Bath SC, Steer CD, Golding J, Emmett P, Rayman MP. Effect of inadequate iodine status in UK pregnant women on cognitive outcomes in their children: Results from the Avon Longitudinal Study of Parents and Children (ALSPAC). Lancet 2013;382:331-7.  Back to cited text no. 4
Zimmermann MB. The adverse effects of mild-to-moderate iodine deficiency during pregnancy and childhood: A review. Thyroid 2007;17:829-35.  Back to cited text no. 5
Pandav CS, Yadav K, Srivastava R, Pandav R, Karmarkar MG. Iodine deficiency disorders (IDD) control in India. Indian J Med Res 2013;138:418-33.  Back to cited text no. 6
[PUBMED]  [Full text]  
International Institute of Population Sciences (IIPS). National Family Health Survey 4. 2015-16. Fact Sheets. Mumbai: IIPS. Available from: http://rchiips.org/nfhs/factsheet_NFHS-4.shtml. [Last accessed on 2018 Jul 6].  Back to cited text no. 7
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Mehrotra A. A comparative study of salt storage practice among working and non-working mothers in Bareilly City. Deliberative Res 2017;34:15-7.  Back to cited text no. 9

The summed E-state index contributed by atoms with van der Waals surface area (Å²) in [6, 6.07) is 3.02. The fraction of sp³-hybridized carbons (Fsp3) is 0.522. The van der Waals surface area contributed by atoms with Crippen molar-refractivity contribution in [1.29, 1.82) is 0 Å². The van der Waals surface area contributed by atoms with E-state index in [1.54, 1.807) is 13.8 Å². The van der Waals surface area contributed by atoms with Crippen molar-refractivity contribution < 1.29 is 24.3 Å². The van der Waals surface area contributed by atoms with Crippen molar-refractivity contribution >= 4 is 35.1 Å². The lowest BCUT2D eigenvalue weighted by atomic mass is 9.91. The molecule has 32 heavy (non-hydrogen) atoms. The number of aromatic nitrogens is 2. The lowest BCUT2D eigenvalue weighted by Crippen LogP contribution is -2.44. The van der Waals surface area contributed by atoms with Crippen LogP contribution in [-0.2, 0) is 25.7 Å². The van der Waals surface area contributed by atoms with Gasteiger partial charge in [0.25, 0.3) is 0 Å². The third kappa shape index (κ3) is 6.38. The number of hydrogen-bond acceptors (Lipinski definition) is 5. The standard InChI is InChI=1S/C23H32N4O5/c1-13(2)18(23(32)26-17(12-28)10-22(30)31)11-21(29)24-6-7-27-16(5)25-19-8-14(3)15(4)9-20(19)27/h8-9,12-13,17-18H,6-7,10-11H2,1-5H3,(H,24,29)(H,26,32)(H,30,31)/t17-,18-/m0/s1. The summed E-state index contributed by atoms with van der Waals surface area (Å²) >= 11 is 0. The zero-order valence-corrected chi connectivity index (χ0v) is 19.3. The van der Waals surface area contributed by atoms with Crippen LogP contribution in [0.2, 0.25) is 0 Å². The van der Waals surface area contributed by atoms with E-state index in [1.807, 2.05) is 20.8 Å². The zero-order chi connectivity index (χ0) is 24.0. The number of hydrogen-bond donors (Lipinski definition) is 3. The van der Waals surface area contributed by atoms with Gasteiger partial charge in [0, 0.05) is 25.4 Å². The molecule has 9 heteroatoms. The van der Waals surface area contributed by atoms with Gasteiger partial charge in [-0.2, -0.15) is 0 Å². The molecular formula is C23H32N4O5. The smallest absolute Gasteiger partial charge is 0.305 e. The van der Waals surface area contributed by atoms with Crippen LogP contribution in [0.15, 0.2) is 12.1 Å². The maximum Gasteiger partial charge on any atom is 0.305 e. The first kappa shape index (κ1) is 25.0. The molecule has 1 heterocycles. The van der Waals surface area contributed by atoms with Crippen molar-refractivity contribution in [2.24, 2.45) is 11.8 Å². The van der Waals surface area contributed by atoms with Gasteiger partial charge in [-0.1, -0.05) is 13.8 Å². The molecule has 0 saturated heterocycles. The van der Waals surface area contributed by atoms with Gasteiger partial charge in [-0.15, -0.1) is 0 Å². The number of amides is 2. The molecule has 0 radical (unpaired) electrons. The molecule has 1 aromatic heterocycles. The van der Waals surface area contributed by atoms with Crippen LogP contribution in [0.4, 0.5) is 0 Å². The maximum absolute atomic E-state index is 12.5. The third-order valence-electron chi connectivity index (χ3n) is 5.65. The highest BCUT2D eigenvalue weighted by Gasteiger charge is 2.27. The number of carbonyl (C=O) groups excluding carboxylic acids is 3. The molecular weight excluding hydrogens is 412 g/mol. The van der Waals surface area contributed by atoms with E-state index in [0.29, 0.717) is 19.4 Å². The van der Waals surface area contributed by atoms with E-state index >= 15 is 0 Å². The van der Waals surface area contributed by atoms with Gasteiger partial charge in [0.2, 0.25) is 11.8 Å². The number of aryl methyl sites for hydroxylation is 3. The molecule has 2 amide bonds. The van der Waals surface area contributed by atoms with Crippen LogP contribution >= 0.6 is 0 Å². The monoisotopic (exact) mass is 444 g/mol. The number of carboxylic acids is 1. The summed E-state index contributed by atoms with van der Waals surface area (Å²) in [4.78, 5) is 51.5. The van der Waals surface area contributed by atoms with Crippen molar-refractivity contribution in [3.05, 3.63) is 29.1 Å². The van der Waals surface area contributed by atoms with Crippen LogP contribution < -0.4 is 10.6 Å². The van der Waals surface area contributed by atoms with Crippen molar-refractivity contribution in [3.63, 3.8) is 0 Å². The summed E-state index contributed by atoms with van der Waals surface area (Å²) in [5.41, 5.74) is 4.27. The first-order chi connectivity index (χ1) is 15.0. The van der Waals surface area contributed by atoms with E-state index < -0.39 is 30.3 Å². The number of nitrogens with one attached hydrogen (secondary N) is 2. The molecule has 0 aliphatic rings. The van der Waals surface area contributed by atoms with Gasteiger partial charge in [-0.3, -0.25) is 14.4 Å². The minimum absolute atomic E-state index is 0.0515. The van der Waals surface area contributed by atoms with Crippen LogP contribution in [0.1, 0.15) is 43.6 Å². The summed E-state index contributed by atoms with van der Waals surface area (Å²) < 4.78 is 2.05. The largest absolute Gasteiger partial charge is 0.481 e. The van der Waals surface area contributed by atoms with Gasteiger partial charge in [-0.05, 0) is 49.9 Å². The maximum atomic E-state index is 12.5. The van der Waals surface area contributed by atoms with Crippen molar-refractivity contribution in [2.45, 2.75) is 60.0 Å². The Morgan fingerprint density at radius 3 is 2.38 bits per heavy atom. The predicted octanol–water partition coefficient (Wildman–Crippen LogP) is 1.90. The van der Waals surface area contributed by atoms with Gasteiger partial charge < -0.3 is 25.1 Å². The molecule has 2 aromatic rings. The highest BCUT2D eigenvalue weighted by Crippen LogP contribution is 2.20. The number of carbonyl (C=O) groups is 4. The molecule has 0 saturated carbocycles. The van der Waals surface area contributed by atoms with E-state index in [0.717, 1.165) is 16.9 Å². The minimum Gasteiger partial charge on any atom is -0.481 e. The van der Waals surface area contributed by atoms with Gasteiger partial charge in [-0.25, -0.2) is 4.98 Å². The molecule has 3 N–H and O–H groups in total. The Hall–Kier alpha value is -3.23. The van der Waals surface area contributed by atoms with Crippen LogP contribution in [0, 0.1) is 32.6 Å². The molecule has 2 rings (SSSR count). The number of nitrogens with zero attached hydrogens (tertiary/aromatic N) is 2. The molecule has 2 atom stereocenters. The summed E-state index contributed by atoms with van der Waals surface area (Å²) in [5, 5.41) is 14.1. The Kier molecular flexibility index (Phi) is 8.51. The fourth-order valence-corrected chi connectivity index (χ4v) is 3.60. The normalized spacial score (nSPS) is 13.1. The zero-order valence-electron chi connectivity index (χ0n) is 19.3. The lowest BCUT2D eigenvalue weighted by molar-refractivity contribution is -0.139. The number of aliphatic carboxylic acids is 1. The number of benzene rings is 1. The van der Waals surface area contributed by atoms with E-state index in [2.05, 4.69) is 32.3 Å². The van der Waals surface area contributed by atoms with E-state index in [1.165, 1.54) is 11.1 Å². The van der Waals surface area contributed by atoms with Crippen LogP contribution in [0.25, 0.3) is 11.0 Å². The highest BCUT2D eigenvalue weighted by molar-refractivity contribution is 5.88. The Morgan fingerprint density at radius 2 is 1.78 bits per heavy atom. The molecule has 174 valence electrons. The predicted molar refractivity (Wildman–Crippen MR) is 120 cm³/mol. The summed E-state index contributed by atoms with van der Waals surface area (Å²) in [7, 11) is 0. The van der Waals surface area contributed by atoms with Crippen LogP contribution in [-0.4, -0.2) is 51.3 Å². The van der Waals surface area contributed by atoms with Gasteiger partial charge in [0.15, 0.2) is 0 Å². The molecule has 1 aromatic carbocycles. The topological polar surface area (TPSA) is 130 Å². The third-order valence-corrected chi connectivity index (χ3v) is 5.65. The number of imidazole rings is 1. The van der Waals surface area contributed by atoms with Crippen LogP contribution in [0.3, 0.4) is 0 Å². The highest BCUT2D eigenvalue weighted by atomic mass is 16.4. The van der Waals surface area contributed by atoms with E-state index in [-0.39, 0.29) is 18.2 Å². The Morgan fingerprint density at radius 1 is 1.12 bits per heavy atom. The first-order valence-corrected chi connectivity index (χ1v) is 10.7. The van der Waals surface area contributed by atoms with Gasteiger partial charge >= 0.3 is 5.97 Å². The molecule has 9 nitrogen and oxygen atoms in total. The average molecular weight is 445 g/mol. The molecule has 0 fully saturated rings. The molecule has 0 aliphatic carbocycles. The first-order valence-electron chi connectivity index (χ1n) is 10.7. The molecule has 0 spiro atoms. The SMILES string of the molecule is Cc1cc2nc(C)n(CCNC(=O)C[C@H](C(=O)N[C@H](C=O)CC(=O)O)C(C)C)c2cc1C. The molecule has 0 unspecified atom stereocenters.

Karmakar N, Datta A, Nag K, Datta SS, Datta S. Knowledge, attitude, and practice regarding household consumption of iodized salt among rural women of Tripura, India: A mixed-methods study. J Educ Health Promot 2019;8:21.  Back to cited text no. 10
Vasudevan S, Senthilvel S, Sureshbabu J. Knowledge attitude and practice on iodine deficiency disorder and iodine level in salt in retail and vendors among the rural population in south India: A community based observational and descriptive study. Clin Epidemiol Global Health 2019;7:300-5.  Back to cited text no. 11
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Zahrou FE, Azlaf M, El Menchawy I, El Mzibri M, El Kari K, El Hamdouchi A, et al. Fortified iodine milk improves iodine status and cognitive abilities in schoolchildren aged 7-9 years living in a rural mountainous area of Morocco. J Nutr Metabol 2016;2016:8468594.  Back to cited text no. 13


  [Figure 1]

  [Table 1], [Table 2], [Table 3]